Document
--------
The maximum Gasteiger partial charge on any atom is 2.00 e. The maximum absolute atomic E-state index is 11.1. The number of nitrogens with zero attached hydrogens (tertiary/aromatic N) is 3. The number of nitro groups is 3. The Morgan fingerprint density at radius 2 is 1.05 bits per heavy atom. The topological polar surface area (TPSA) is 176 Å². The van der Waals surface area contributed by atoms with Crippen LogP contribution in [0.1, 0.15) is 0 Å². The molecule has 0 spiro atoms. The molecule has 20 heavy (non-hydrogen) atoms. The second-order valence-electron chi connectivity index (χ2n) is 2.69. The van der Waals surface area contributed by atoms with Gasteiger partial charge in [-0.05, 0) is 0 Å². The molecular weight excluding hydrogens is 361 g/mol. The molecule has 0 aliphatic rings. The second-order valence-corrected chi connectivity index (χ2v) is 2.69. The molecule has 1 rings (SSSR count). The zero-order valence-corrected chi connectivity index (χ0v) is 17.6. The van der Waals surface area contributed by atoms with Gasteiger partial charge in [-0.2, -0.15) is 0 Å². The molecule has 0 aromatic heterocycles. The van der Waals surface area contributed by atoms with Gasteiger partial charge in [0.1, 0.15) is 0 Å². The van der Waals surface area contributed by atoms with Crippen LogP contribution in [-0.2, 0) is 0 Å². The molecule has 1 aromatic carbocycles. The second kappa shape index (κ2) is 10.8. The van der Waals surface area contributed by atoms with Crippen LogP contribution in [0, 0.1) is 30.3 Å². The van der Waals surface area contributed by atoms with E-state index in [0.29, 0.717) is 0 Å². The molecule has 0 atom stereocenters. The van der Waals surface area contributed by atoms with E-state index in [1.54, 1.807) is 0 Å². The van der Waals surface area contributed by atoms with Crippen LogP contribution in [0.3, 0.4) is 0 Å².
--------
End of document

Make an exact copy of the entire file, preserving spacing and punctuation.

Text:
The maximum Gasteiger partial charge on any atom is 2.00 e. The maximum absolute atomic E-state index is 11.1. The number of nitrogens with zero attached hydrogens (tertiary/aromatic N) is 3. The number of nitro groups is 3. The Morgan fingerprint density at radius 2 is 1.05 bits per heavy atom. The topological polar surface area (TPSA) is 176 Å². The van der Waals surface area contributed by atoms with Crippen LogP contribution in [0.1, 0.15) is 0 Å². The molecule has 0 spiro atoms. The molecule has 20 heavy (non-hydrogen) atoms. The second-order valence-electron chi connectivity index (χ2n) is 2.69. The van der Waals surface area contributed by atoms with Gasteiger partial charge in [-0.05, 0) is 0 Å². The molecular weight excluding hydrogens is 361 g/mol. The molecule has 0 aliphatic rings. The second-order valence-corrected chi connectivity index (χ2v) is 2.69. The molecule has 1 rings (SSSR count). The zero-order valence-corrected chi connectivity index (χ0v) is 17.6. The van der Waals surface area contributed by atoms with Gasteiger partial charge in [-0.2, -0.15) is 0 Å². The molecule has 0 aromatic heterocycles. The van der Waals surface area contributed by atoms with Gasteiger partial charge in [0.1, 0.15) is 0 Å². The van der Waals surface area contributed by atoms with Crippen LogP contribution in [-0.2, 0) is 0 Å². The molecule has 1 aromatic carbocycles. The second kappa shape index (κ2) is 10.8. The van der Waals surface area contributed by atoms with Crippen LogP contribution in [0, 0.1) is 30.3 Å². The van der Waals surface area contributed by atoms with E-state index in [0.29, 0.717) is 0 Å². The molecule has 0 atom stereocenters. The van der Waals surface area contributed by atoms with E-state index in [1.54, 1.807) is 0 Å². The van der Waals surface area contributed by atoms with Crippen LogP contribution in [0.3, 0.4) is 0 Å².